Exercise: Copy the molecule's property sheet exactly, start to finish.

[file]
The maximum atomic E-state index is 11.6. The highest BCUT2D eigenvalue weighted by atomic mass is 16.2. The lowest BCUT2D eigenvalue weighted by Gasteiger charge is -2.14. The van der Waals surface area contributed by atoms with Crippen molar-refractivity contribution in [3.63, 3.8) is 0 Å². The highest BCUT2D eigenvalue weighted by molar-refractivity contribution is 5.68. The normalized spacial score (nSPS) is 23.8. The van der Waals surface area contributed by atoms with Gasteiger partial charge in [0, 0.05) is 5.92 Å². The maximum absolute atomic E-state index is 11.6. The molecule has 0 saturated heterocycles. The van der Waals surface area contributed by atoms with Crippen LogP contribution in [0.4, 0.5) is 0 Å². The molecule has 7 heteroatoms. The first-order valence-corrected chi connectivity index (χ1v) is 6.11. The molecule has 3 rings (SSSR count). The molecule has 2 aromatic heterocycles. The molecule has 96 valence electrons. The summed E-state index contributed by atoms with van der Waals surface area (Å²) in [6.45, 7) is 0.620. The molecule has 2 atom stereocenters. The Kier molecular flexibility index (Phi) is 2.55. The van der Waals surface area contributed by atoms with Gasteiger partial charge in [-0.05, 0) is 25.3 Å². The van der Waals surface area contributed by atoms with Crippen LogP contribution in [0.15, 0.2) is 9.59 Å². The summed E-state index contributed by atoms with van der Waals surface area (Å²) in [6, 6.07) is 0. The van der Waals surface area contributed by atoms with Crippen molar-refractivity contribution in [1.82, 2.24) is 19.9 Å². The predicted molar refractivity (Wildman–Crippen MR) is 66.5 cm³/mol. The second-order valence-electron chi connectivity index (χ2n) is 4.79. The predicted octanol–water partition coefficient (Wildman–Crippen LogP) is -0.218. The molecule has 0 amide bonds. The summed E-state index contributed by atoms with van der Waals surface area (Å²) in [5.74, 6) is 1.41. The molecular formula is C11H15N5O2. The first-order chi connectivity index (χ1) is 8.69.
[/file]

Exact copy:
The maximum atomic E-state index is 11.6. The highest BCUT2D eigenvalue weighted by atomic mass is 16.2. The lowest BCUT2D eigenvalue weighted by Gasteiger charge is -2.14. The van der Waals surface area contributed by atoms with Crippen molar-refractivity contribution in [3.63, 3.8) is 0 Å². The highest BCUT2D eigenvalue weighted by molar-refractivity contribution is 5.68. The normalized spacial score (nSPS) is 23.8. The van der Waals surface area contributed by atoms with Gasteiger partial charge in [0, 0.05) is 5.92 Å². The maximum absolute atomic E-state index is 11.6. The molecule has 0 saturated heterocycles. The van der Waals surface area contributed by atoms with Crippen LogP contribution in [0.4, 0.5) is 0 Å². The molecule has 7 heteroatoms. The first-order valence-corrected chi connectivity index (χ1v) is 6.11. The molecule has 3 rings (SSSR count). The molecule has 2 aromatic heterocycles. The molecule has 96 valence electrons. The summed E-state index contributed by atoms with van der Waals surface area (Å²) in [6.45, 7) is 0.620. The molecule has 2 atom stereocenters. The Kier molecular flexibility index (Phi) is 2.55. The van der Waals surface area contributed by atoms with Gasteiger partial charge in [-0.05, 0) is 25.3 Å². The van der Waals surface area contributed by atoms with Crippen LogP contribution in [0.15, 0.2) is 9.59 Å². The summed E-state index contributed by atoms with van der Waals surface area (Å²) in [6, 6.07) is 0. The van der Waals surface area contributed by atoms with Crippen molar-refractivity contribution in [1.82, 2.24) is 19.9 Å². The predicted molar refractivity (Wildman–Crippen MR) is 66.5 cm³/mol. The second-order valence-electron chi connectivity index (χ2n) is 4.79. The predicted octanol–water partition coefficient (Wildman–Crippen LogP) is -0.218. The molecule has 0 amide bonds. The summed E-state index contributed by atoms with van der Waals surface area (Å²) in [5.74, 6) is 1.41. The molecular formula is C11H15N5O2. The first-order chi connectivity index (χ1) is 8.69.